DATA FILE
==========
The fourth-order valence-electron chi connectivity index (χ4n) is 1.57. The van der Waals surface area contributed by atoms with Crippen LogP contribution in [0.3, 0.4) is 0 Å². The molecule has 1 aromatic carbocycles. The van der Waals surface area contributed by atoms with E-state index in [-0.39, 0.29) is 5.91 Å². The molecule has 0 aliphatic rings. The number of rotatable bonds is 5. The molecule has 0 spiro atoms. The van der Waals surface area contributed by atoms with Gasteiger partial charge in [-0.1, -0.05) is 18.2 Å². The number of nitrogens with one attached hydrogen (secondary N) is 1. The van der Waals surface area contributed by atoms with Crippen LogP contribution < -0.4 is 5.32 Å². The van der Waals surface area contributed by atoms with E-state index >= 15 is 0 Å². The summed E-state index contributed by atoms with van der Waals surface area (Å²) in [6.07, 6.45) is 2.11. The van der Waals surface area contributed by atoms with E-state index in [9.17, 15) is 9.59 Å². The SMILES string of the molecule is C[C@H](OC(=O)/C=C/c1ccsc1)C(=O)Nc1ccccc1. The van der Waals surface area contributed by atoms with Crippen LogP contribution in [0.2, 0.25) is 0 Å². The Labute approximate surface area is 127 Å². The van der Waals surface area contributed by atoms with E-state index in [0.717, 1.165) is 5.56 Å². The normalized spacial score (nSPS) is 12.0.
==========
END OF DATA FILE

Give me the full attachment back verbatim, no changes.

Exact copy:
The fourth-order valence-electron chi connectivity index (χ4n) is 1.57. The van der Waals surface area contributed by atoms with Crippen LogP contribution in [0.3, 0.4) is 0 Å². The molecule has 1 aromatic carbocycles. The van der Waals surface area contributed by atoms with E-state index in [-0.39, 0.29) is 5.91 Å². The molecule has 0 aliphatic rings. The number of rotatable bonds is 5. The molecule has 0 spiro atoms. The van der Waals surface area contributed by atoms with Gasteiger partial charge in [-0.1, -0.05) is 18.2 Å². The number of nitrogens with one attached hydrogen (secondary N) is 1. The van der Waals surface area contributed by atoms with Crippen LogP contribution < -0.4 is 5.32 Å². The van der Waals surface area contributed by atoms with E-state index >= 15 is 0 Å². The summed E-state index contributed by atoms with van der Waals surface area (Å²) in [6.07, 6.45) is 2.11. The van der Waals surface area contributed by atoms with E-state index in [9.17, 15) is 9.59 Å². The SMILES string of the molecule is C[C@H](OC(=O)/C=C/c1ccsc1)C(=O)Nc1ccccc1. The van der Waals surface area contributed by atoms with Crippen LogP contribution in [0.2, 0.25) is 0 Å². The Labute approximate surface area is 127 Å². The van der Waals surface area contributed by atoms with E-state index in [0.717, 1.165) is 5.56 Å². The normalized spacial score (nSPS) is 12.0.